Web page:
Burma Road

From Wikipedia, the free encyclopedia
Jump to navigation Jump to search
Transportation of Allied Forces in Burma and southwestern China including the Burma Road
The "Twenty-Four Bends" (25.821725°N, 105.202600°E), often mistaken for a segment of the Burma Road, is actually in Qinglong County, Guizhou Province. During the Second Sino-Japanese War, Western supplies carried over the Burma Road first arrived at Kunming, the capital of Yunnan province, then traveled over mountain roads, such as the "24 Bends," passing through cities such as Guiyang, the capital of Guizhou province, before continuing to Chongqing.
Burmese and Chinese laborers using hand tools to reopen the Burma Road

The Burma Road (Chinese: 滇缅公路) was a road linking Burma (now known as Myanmar) with southwest China. Its terminals were Kunming, Yunnan, and Lashio, Burma. It was built while Burma was a British colony to convey supplies to China during the Second Sino-Japanese War. Preventing the flow of supplies on the road helped motivate the occupation of Burma by the Empire of Japan in 1942. Use of the road was restored to the Allies in 1945 after the completion of the Ledo Road. Some parts of the old road are still visible today.[1]


The road is 717 miles (1,154 km) long and runs through rough mountain country.[2] The sections from Kunming to the Burmese border were built by 200,000 Burmese and Chinese laborers during the Second Sino-Japanese War in 1937 and completed by 1938.[3] The construction project was coordinated by Chih-Ping Chen.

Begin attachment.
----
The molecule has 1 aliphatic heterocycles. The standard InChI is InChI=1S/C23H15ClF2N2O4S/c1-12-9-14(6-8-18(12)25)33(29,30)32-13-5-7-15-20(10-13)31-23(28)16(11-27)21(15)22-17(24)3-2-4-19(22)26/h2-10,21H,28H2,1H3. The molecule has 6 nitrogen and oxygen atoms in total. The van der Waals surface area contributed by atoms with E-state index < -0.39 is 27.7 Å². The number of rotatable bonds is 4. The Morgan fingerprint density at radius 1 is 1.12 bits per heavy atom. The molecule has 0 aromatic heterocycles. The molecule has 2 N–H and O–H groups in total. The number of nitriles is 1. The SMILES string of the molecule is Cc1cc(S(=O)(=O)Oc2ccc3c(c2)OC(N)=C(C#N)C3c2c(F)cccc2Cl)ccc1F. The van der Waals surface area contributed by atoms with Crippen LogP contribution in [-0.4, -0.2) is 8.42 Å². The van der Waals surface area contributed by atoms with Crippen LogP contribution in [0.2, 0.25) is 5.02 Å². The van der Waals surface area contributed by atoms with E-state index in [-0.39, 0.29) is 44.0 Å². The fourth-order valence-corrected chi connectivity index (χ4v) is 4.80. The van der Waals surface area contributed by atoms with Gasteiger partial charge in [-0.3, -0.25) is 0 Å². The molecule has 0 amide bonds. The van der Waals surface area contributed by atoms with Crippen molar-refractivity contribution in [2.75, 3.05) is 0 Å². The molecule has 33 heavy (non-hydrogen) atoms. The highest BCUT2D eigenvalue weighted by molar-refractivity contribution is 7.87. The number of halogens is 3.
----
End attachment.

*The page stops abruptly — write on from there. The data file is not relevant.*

During World War II, the Allies used the Burma Road to transport materiel to China, especially after China lost sea-access following the loss of Nanning in the Battle of South Guangxi. Supplies were landed at Rangoon (now Yangon) and moved by rail to Lashio, where the road started in Burma.

In July 1940, Britain yielded to Japanese diplomatic pressure and closed the Burma Road for three months.[4]:299 The Japanese overran Burma in 1942, closing the Burma Road. The Allies thereafter supplied China by air, flying "over The Hump" from India.

The Allies recaptured northern Burma in late 1944, which allowed the Ledo Road from Ledo, Assam to connect to the old Burma Road at Wandingzhen, Yunnan, China. The first trucks reached the Chinese frontier by this route on January 28, 1945.[5]

Films set on the Burma Road[edit]

Further reading[edit]

  • C. T. Chang: Burma Road, Malaysia Publications, Singapore 1964.
  • Forbes, Andrew ; Henley, David (2011). China's Ancient Tea Horse Road. Chiang Mai: Cognoscenti Books. ASIN: B005DQV7Q2
  • Jon Latimer: Burma:The Forgotten War. John Murray, London 2004, ISBN 0-7195-6576-6.
  • Donovan Webster: The Burma Road: The Epic Story of the China-Burma-India Theater in World War II. Farrar Straus & Giroux, New York City, NY 2003, ISBN 0-374-11740-3.
  • Smith, Nicol (1940). Burma Road: The Story of the World's Most Romantic Highway. New York: The Bobbs-Merrill Company.

See also[edit]


  1. ^ Voy:Burma Road
  2. ^ Burma Road - Britannica Online Encyclopedia
  3. ^ Seagrave, Gordon S., Burma Surgeon, W. W. Norton & Company, New York, 1943
  4. ^ Lorraine Glennon. Our Times: An Illustrated History of the 20th Century. October 1995. ISBN 9781878685582
  5. ^ Winston Churchill. The Second World War, v. VI, chap. 11.

External links[edit]